Some friendships simply cannot be cut short—even when a pandemic forces thousands of miles of separation.

Such is the case for Aylin Contreras, a junior studying Spanish and computer science at Eastern Washington University. As a volunteer in EWU’s Asia University America Program (AUAP), Contreras was fortunate enough to spend time with several Japanese study-abroad students from Asia University. But, only about a month after they arrived at Eastern, COVID-19 began to spread across the globe and the students were forced to return to their homes in Tokyo, Japan.

Saddened by their early departure, Contreras created a TikTok video highlighting her favorite moments with the group. The emotional tribute got a lot of attention—more than 1.2 million likes at last count.

“I made the video with the intention of having a little montage of the memories I had with them,” Contreras says. “I did not mean for it to receive as much attention as it did. But I am thankful that I was able to share my experience with these kind and amazing people that life put in my path, even if it was through a one-minute video on TikTok.”

@contrerasaylin

The corona virus is making my heart hurt more than it should😔💔 #bestfriends #internationalstudent #coronavirus #foryou

♬ original sound – contrerasaylin

In the video, Contreras introduced the Japanese students to many of the American young-adult pastimes you might expect, such as shopping, playing games and getting ice cream together. Contreras even took the group to her family’s home in Walla Walla, Washington, where they practiced Spanish words, learned a traditional Latin dance, and got in on some family jokes.

Because of her Mexican heritage, Contreras says she was able to teach the students a lot about both American and Mexican culture. She says she was educated about her visitors’ culture as well. “I learned about a lot of Japanese games and traditions, and that they are very appreciative about anything you do for them—even if it was a simple ‘good night’ text.”

But, she says, the experience was so much more than that. “I also learned that language is not a barrier when you are willing to make friends for life.”

Visit to Walla Wall, Washington. (L-R: Ren Takano, Yuna Furuichi, Aylin Contreras, Yuki Kawabe and Tatsuya Yorimasa.)

The video ends with the study abroad students at Spokane International Airport as they prepared to return to Japan. Contreras wrote in her video, “My heart hurts. Until we meet again friends.”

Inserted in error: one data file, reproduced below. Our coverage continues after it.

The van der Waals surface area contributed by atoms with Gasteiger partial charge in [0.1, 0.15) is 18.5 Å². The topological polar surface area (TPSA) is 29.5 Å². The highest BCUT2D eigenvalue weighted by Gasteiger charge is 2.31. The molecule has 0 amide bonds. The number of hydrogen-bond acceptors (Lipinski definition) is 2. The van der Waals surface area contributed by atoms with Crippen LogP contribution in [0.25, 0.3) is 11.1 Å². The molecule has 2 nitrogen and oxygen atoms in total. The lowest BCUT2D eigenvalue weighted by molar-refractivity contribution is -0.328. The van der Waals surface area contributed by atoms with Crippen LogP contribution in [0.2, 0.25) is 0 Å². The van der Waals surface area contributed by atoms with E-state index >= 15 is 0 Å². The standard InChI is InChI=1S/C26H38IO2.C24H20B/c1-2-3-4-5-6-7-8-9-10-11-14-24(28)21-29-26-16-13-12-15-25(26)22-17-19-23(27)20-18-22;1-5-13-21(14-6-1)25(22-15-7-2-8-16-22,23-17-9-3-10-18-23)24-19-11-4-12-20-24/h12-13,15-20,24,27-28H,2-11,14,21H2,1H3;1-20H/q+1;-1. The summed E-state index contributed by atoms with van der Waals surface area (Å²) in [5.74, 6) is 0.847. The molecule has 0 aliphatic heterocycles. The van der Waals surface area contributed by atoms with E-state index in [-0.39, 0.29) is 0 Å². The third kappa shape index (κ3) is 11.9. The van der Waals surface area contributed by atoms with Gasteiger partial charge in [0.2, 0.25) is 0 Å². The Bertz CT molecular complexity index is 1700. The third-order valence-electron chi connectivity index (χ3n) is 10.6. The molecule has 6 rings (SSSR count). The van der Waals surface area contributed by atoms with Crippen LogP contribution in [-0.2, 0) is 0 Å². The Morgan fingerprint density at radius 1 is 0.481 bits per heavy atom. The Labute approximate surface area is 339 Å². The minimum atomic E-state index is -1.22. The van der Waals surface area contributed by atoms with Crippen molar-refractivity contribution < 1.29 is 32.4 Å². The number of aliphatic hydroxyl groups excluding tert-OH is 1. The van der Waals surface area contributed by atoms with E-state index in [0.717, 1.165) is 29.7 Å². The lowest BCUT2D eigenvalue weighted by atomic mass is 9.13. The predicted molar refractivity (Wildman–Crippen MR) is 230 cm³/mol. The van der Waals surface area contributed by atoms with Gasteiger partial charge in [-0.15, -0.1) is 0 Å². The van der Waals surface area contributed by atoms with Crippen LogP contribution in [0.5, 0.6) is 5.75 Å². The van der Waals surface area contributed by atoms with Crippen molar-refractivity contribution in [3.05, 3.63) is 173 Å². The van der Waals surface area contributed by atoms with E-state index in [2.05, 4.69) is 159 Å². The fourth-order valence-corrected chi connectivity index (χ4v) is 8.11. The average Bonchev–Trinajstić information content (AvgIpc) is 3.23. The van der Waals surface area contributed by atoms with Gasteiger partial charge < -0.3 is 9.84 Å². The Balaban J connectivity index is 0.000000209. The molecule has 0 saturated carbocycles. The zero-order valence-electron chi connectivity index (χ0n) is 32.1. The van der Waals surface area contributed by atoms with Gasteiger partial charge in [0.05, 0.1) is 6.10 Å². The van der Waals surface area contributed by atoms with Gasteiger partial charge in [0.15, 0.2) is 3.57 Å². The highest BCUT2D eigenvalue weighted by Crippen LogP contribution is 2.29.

Contreras says she talks to her new friends every day, and that they even watch movies together through video chat. While she hopes that they get the opportunity to return to Eastern, she is also planning to visit them in Tokyo during the summer of 2021.

Kristina Guilfoyle, the director of AUAP at Eastern, also hopes the students are able to return.

“We had 19 students arrive on February 18 and they were supposed to stay until July 15,” she says. “We hope they can come back, but it might impede their track to graduate [at their home university]. They would all love to return, so hopefully AU can make their credits work.”

Guilfoyle says Eastern typically has two cohorts from Asia University each year. However, she says the group scheduled to arrive in September is also up in the air right now due to the pandemic.

AUAP depends on student volunteers who participate in its Classroom Volunteer Program and Campus Friend Program. As Guilfoyle explains, Classroom Volunteers are students that participate as language partners in class. Many students who are interested in teaching or have an interest in cultural exchanges take part. The Campus Friends Program is intended for EWU students who are looking to make international friends.

Contreras says she intends to stay involved in the AUAP Program, and she recommends other students seek out volunteer opportunities as well.

“They have amazing students who would love to be friends with students at EWU,” she says. “I got out of my comfort zone, talked to them, and got an amazing friendship out of it.”